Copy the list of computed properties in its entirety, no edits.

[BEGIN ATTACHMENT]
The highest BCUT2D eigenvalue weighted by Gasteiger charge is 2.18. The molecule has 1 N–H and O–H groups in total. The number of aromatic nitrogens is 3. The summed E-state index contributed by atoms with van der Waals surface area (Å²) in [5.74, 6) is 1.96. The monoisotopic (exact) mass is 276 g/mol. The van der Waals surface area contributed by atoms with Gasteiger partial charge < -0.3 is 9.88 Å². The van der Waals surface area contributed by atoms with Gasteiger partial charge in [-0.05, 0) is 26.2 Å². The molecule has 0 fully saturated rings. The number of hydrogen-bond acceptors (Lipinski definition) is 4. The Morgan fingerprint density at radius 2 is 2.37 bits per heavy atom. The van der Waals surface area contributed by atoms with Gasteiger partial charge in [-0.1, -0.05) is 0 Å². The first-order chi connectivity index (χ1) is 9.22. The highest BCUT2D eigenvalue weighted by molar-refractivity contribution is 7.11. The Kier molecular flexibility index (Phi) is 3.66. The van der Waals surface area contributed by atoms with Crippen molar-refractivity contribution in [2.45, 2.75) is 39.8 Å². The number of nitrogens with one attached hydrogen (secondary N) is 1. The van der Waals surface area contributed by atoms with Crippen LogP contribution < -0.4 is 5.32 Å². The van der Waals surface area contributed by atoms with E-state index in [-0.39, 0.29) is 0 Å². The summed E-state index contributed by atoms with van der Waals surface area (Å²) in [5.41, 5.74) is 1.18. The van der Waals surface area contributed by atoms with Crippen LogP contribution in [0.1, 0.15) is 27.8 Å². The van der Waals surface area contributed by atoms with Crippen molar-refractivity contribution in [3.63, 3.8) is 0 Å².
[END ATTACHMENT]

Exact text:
The highest BCUT2D eigenvalue weighted by Gasteiger charge is 2.18. The molecule has 1 N–H and O–H groups in total. The number of aromatic nitrogens is 3. The summed E-state index contributed by atoms with van der Waals surface area (Å²) in [5.74, 6) is 1.96. The monoisotopic (exact) mass is 276 g/mol. The van der Waals surface area contributed by atoms with Gasteiger partial charge < -0.3 is 9.88 Å². The van der Waals surface area contributed by atoms with Gasteiger partial charge in [-0.05, 0) is 26.2 Å². The molecule has 0 fully saturated rings. The number of hydrogen-bond acceptors (Lipinski definition) is 4. The Morgan fingerprint density at radius 2 is 2.37 bits per heavy atom. The van der Waals surface area contributed by atoms with Gasteiger partial charge in [-0.1, -0.05) is 0 Å². The first-order chi connectivity index (χ1) is 9.22. The highest BCUT2D eigenvalue weighted by molar-refractivity contribution is 7.11. The Kier molecular flexibility index (Phi) is 3.66. The van der Waals surface area contributed by atoms with Crippen molar-refractivity contribution in [2.45, 2.75) is 39.8 Å². The number of nitrogens with one attached hydrogen (secondary N) is 1. The van der Waals surface area contributed by atoms with Crippen LogP contribution < -0.4 is 5.32 Å². The van der Waals surface area contributed by atoms with E-state index in [-0.39, 0.29) is 0 Å². The summed E-state index contributed by atoms with van der Waals surface area (Å²) in [5.41, 5.74) is 1.18. The van der Waals surface area contributed by atoms with Crippen LogP contribution in [0.1, 0.15) is 27.8 Å². The van der Waals surface area contributed by atoms with Crippen molar-refractivity contribution in [3.63, 3.8) is 0 Å².